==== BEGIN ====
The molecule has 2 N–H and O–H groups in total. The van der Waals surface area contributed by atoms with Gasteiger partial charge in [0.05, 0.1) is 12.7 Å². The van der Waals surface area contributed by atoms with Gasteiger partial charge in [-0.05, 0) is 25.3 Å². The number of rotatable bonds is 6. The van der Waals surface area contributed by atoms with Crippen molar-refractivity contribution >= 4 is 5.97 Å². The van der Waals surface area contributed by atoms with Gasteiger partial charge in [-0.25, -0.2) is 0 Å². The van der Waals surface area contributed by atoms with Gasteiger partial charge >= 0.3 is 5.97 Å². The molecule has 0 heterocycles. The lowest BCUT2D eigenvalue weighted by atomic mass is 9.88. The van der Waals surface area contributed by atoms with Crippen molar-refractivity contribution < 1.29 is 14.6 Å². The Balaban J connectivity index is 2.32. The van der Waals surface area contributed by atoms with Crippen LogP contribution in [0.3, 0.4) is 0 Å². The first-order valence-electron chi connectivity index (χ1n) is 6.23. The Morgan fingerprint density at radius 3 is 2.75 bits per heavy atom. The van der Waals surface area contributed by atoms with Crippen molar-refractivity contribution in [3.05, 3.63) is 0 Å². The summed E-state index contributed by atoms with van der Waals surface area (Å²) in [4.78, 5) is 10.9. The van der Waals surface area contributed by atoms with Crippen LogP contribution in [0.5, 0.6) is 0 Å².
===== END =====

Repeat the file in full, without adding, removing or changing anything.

The molecule has 2 N–H and O–H groups in total. The van der Waals surface area contributed by atoms with Gasteiger partial charge in [0.05, 0.1) is 12.7 Å². The van der Waals surface area contributed by atoms with Gasteiger partial charge in [-0.05, 0) is 25.3 Å². The number of rotatable bonds is 6. The van der Waals surface area contributed by atoms with Crippen molar-refractivity contribution >= 4 is 5.97 Å². The van der Waals surface area contributed by atoms with Gasteiger partial charge in [-0.25, -0.2) is 0 Å². The van der Waals surface area contributed by atoms with Gasteiger partial charge >= 0.3 is 5.97 Å². The molecule has 0 heterocycles. The lowest BCUT2D eigenvalue weighted by atomic mass is 9.88. The van der Waals surface area contributed by atoms with Crippen molar-refractivity contribution < 1.29 is 14.6 Å². The Balaban J connectivity index is 2.32. The van der Waals surface area contributed by atoms with Crippen LogP contribution in [0.3, 0.4) is 0 Å². The first-order valence-electron chi connectivity index (χ1n) is 6.23. The Morgan fingerprint density at radius 3 is 2.75 bits per heavy atom. The van der Waals surface area contributed by atoms with Crippen molar-refractivity contribution in [3.05, 3.63) is 0 Å². The summed E-state index contributed by atoms with van der Waals surface area (Å²) in [4.78, 5) is 10.9. The van der Waals surface area contributed by atoms with Crippen LogP contribution in [0.5, 0.6) is 0 Å².